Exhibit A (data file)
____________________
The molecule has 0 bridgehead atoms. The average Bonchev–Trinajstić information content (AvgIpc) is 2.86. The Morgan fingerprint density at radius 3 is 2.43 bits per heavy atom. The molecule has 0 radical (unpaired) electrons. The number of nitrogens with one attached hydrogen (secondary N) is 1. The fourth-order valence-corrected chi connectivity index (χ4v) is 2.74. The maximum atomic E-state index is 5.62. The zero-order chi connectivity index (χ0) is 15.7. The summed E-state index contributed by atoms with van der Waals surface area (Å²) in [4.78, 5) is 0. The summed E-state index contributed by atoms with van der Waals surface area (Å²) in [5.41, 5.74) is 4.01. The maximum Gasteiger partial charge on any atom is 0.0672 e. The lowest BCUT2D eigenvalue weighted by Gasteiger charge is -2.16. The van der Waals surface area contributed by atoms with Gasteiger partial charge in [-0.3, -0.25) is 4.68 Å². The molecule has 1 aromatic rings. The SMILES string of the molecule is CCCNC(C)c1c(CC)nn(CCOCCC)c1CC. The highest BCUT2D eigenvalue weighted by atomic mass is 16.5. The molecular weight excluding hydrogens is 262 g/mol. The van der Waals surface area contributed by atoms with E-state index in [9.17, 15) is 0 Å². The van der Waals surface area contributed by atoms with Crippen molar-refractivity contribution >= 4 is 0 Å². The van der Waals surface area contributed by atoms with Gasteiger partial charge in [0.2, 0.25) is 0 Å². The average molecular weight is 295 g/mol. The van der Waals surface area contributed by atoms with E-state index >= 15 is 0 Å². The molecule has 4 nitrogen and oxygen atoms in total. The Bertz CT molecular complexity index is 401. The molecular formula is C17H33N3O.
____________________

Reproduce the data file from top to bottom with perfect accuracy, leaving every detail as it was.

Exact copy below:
The molecule has 0 bridgehead atoms. The average Bonchev–Trinajstić information content (AvgIpc) is 2.86. The Morgan fingerprint density at radius 3 is 2.43 bits per heavy atom. The molecule has 0 radical (unpaired) electrons. The number of nitrogens with one attached hydrogen (secondary N) is 1. The fourth-order valence-corrected chi connectivity index (χ4v) is 2.74. The maximum atomic E-state index is 5.62. The zero-order chi connectivity index (χ0) is 15.7. The summed E-state index contributed by atoms with van der Waals surface area (Å²) in [4.78, 5) is 0. The summed E-state index contributed by atoms with van der Waals surface area (Å²) in [5.41, 5.74) is 4.01. The maximum Gasteiger partial charge on any atom is 0.0672 e. The lowest BCUT2D eigenvalue weighted by Gasteiger charge is -2.16. The van der Waals surface area contributed by atoms with Gasteiger partial charge in [-0.3, -0.25) is 4.68 Å². The molecule has 1 aromatic rings. The SMILES string of the molecule is CCCNC(C)c1c(CC)nn(CCOCCC)c1CC. The highest BCUT2D eigenvalue weighted by atomic mass is 16.5. The molecular weight excluding hydrogens is 262 g/mol. The van der Waals surface area contributed by atoms with E-state index in [9.17, 15) is 0 Å². The van der Waals surface area contributed by atoms with Crippen molar-refractivity contribution >= 4 is 0 Å². The van der Waals surface area contributed by atoms with Gasteiger partial charge in [0.2, 0.25) is 0 Å². The average molecular weight is 295 g/mol. The van der Waals surface area contributed by atoms with E-state index >= 15 is 0 Å². The molecule has 4 nitrogen and oxygen atoms in total. The Bertz CT molecular complexity index is 401. The molecular formula is C17H33N3O.